Individuals will send unique notes to loved ones, family, and coworkers as the year draw to a close and Christmas approaches.
Willie James Howard, a 15-year-old who was kidnapped by three white male adults and drowned, died as a result of such a seemingly benign act. Willie Howard was attractive, well-liked, a talented singer, and well-known for his pleasant demeanor. Cynthia Goff, a white female with whom he worked at Van Priest’s after school, was also a tenth grader. They went to segregated schools that were only a few hundred yards apart.
Howard was a 10th grader at Live Oak in Florida and worked at the neighborhood dime store. Howard gave cards to all of his coworkers in December 1943, including 15-year-old Goff, but it would prove to be a fatal move when he signed Cynthia’s card “with L.”
When Howard realized Goff was upset over getting the card, he sent a second note on New Year’s Day, explaining: “I know you don’t think much of our kind, but we don’t all detest you.” We want to be friends with you, but you won’t let us… I wish this was a state in the north. I guess you’d describe me as “fresh.” Send me an email and tell me what you think of me, good or bad… I really like your name. I adore your voice, and you are my first pick for a S.H. [sweetheart].”
Instead of silently discarding the cards if she wasn’t interested, Goff chose to show her father the note. It’s reasonable to say that the racial dynamics were not lost on James and Cynthia Goff, as Howard stated that his kind wanted to be friendly with her species. It’s why Cynthia should’ve known that inviting his father to meet a foolish lad in love would have disastrous effects.
On January 2, Cynthia’s father, A. Phillip Goff, a former state politician, enlisted the help of two white men, S.B. McCullers and Reg H. Scott, who drove up to Willie James Howard’s house and kidnapped the boy, waving a handgun in his mother’s face to warn her to back off.
The three white men, along with their little victim, drove to Willie’s father’s logging company and dragged James Howard into the car. Howard and his father were driven to the Suwannee River by Goff and his friends.
This is where these three men unleashed such cruelty on a poor youngster that their morbid mind was exposed even in 1940s America.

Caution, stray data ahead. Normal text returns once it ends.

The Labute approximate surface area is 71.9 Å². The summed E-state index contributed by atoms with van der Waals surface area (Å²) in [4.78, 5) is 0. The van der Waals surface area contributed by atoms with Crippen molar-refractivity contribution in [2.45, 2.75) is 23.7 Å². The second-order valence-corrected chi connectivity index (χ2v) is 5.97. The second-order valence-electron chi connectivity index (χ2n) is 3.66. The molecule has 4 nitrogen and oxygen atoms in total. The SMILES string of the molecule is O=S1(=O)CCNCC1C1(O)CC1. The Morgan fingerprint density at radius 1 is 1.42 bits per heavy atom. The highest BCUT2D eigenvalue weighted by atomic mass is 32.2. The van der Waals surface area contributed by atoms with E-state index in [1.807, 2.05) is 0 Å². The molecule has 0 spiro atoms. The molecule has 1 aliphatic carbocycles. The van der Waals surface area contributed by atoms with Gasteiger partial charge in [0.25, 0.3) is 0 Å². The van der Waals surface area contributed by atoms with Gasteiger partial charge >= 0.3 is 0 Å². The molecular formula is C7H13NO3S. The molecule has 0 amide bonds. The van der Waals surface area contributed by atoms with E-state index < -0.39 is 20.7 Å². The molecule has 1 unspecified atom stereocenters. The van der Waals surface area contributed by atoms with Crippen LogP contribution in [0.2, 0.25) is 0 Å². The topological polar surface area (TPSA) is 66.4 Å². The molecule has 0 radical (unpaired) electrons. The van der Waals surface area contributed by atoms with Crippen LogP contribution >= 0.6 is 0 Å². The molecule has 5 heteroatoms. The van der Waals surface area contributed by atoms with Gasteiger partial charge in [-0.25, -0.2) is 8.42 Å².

Willie’s hands and feet were bound, and he was made to stand at the edge of the water by Goff and his accomplices. The white guys then presented Willie with a “choice”: be shot or leap into the river. Willie plunged into the chilly waters of the Suwannee with his hands and feet shackled, drowning in front of his hapless father.
The sheriff instructed the town’s Black undertaker to fetch Howard’s body from the river. The deceased was quickly buried in an unmarked grave at the Eastside Cemetery’s “coloreds only” section. Goff provided the sheriff a statement in which he denied that he and his two pals had murdered the Black teen.
James and Lula Howard and their family departed Live Oak, Florida, fearing for their life, and went to Orlando a few days later.
The lynching was brought to the attention of the NAACP by an attorney who was visiting Live Oak at the time. Florida Governor Spessard Holland was ordered by the NAACP to launch a complete investigation.
While admitting that he and his friends had taken Willie James and his father to the river’s edge and tied up the youth’s feet, Phillip Goff claimed that they wanted the father to whip his son “for his misdeed,” and that the boy jumped into the river to avoid the whipping, effectively claiming Howard had committed suicide.
The grand jury, predictably, did not issue any indictments against Goff and his associates. The Justice Department of the United States declined to intervene. Willie James Howard, a 15-year-old boy, was lynched and no one was ever prosecuted.
And Howard lay in an unmarked grave at the once “coloreds-only” Eastside Cemetery for half a century until Douglas Udell, a funeral director, discovered the log of Willie James’ death, with the notation “lynched” and the initials of the three men accused, while researching the records of a black undertaker whose space he was renting.
Further investigation uncovered Willie’s complete narrative, prompting Udell, a Suwannee County commissioner, to purchase a $250 headstone and prepare a memorial service. A memorial service was held at Springfield Baptist Church, where Howard’s family had worshipped, on Jan. 2, 2005, exactly 61 years after his death. I’ll Fly Away was sung by the assembly while they prayed. Approximately 125 people attend an average Live Oak funeral. Willie James’ farewell was attended by 200 people. Raw emotions were displayed, and people who knew him talked about him “as if he had died yesterday,” according to Udell.
Howard was murdered at the age of 15, 11 years before Emmett Till was tortured and lynched at the age of 14. Howard was lynched by white males who were enraged that a Black teenager had written a Christmas card to a white girl. White guys were upset by a Black kid whistling at a white woman and lynched Emmett. Eugenics supporters preached the idea that white people were superior to black people back then, and they still do so covertly now.
When white supremacists scream ‘Make America Great Again,’ you have to question if they mean a return to a time when whites were a law unto themselves, killing without consequence.